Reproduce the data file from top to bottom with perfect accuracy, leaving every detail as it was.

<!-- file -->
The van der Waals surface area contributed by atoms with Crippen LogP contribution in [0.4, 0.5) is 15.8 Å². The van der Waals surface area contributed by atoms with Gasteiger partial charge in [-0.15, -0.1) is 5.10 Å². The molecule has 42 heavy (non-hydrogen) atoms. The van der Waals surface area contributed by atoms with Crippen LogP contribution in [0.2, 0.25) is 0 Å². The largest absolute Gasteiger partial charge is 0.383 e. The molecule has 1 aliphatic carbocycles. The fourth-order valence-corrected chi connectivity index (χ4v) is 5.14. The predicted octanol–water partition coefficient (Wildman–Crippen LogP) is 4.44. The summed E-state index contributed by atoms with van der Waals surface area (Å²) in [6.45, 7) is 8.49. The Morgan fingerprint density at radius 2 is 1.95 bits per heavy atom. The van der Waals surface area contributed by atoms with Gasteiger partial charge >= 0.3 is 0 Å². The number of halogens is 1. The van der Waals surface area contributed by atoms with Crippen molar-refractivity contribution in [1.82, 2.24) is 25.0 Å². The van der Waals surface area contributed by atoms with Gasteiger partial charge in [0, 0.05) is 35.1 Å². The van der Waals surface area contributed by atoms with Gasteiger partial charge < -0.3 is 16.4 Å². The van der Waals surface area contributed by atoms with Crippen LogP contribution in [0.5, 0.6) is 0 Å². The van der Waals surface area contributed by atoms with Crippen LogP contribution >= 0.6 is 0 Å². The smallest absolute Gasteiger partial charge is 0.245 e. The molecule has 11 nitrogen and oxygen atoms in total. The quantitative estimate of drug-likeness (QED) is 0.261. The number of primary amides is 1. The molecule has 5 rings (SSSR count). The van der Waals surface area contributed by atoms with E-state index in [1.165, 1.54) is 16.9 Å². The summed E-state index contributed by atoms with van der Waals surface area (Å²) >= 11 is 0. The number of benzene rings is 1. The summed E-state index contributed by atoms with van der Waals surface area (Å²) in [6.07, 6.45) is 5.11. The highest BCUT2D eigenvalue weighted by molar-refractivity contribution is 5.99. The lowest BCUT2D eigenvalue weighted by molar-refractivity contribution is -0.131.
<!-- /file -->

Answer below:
The van der Waals surface area contributed by atoms with Crippen LogP contribution in [0.4, 0.5) is 15.8 Å². The van der Waals surface area contributed by atoms with Gasteiger partial charge in [-0.15, -0.1) is 5.10 Å². The molecule has 42 heavy (non-hydrogen) atoms. The van der Waals surface area contributed by atoms with Crippen LogP contribution in [0.2, 0.25) is 0 Å². The largest absolute Gasteiger partial charge is 0.383 e. The molecule has 1 aliphatic carbocycles. The fourth-order valence-corrected chi connectivity index (χ4v) is 5.14. The predicted octanol–water partition coefficient (Wildman–Crippen LogP) is 4.44. The summed E-state index contributed by atoms with van der Waals surface area (Å²) in [6.45, 7) is 8.49. The Morgan fingerprint density at radius 2 is 1.95 bits per heavy atom. The van der Waals surface area contributed by atoms with Gasteiger partial charge >= 0.3 is 0 Å². The number of halogens is 1. The van der Waals surface area contributed by atoms with Crippen molar-refractivity contribution in [1.82, 2.24) is 25.0 Å². The van der Waals surface area contributed by atoms with Gasteiger partial charge in [0, 0.05) is 35.1 Å². The van der Waals surface area contributed by atoms with Gasteiger partial charge < -0.3 is 16.4 Å². The van der Waals surface area contributed by atoms with Crippen LogP contribution in [0.5, 0.6) is 0 Å². The van der Waals surface area contributed by atoms with Crippen LogP contribution >= 0.6 is 0 Å². The smallest absolute Gasteiger partial charge is 0.245 e. The molecule has 11 nitrogen and oxygen atoms in total. The quantitative estimate of drug-likeness (QED) is 0.261. The number of primary amides is 1. The molecule has 5 rings (SSSR count). The van der Waals surface area contributed by atoms with E-state index in [1.165, 1.54) is 16.9 Å². The summed E-state index contributed by atoms with van der Waals surface area (Å²) >= 11 is 0. The number of benzene rings is 1. The summed E-state index contributed by atoms with van der Waals surface area (Å²) in [6.07, 6.45) is 5.11. The highest BCUT2D eigenvalue weighted by molar-refractivity contribution is 5.99. The lowest BCUT2D eigenvalue weighted by molar-refractivity contribution is -0.131.